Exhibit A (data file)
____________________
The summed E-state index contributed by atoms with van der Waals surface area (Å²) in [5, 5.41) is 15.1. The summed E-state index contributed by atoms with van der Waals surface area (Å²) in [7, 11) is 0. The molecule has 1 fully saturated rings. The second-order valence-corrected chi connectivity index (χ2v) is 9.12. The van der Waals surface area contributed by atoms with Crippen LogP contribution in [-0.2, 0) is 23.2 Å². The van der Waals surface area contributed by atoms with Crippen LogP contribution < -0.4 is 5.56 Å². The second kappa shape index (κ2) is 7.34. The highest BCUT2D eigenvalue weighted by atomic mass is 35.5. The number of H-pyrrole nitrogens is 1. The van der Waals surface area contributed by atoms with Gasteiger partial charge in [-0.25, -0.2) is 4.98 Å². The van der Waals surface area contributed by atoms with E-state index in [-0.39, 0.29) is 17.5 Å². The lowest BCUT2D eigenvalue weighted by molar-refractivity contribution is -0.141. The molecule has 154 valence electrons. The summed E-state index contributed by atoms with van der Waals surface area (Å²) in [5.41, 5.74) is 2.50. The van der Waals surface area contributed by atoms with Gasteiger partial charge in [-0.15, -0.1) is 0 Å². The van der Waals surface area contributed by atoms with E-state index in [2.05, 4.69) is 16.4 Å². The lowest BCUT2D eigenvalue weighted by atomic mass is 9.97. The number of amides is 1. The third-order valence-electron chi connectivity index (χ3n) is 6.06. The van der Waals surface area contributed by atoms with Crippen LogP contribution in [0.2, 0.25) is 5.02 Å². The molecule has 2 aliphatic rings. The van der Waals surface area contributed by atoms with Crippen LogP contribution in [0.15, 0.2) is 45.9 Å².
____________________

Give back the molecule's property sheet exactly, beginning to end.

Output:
The summed E-state index contributed by atoms with van der Waals surface area (Å²) in [5, 5.41) is 15.1. The summed E-state index contributed by atoms with van der Waals surface area (Å²) in [7, 11) is 0. The molecule has 1 fully saturated rings. The second-order valence-corrected chi connectivity index (χ2v) is 9.12. The van der Waals surface area contributed by atoms with Crippen LogP contribution in [-0.2, 0) is 23.2 Å². The van der Waals surface area contributed by atoms with Crippen LogP contribution < -0.4 is 5.56 Å². The second kappa shape index (κ2) is 7.34. The highest BCUT2D eigenvalue weighted by atomic mass is 35.5. The number of H-pyrrole nitrogens is 1. The van der Waals surface area contributed by atoms with Gasteiger partial charge in [-0.25, -0.2) is 4.98 Å². The van der Waals surface area contributed by atoms with E-state index in [-0.39, 0.29) is 17.5 Å². The lowest BCUT2D eigenvalue weighted by molar-refractivity contribution is -0.141. The molecule has 154 valence electrons. The summed E-state index contributed by atoms with van der Waals surface area (Å²) in [5.41, 5.74) is 2.50. The van der Waals surface area contributed by atoms with Gasteiger partial charge in [-0.15, -0.1) is 0 Å². The van der Waals surface area contributed by atoms with E-state index in [2.05, 4.69) is 16.4 Å². The lowest BCUT2D eigenvalue weighted by atomic mass is 9.97. The number of amides is 1. The third-order valence-electron chi connectivity index (χ3n) is 6.06. The van der Waals surface area contributed by atoms with Crippen LogP contribution in [0.2, 0.25) is 5.02 Å². The molecule has 2 aliphatic rings. The van der Waals surface area contributed by atoms with Crippen LogP contribution in [0.15, 0.2) is 45.9 Å².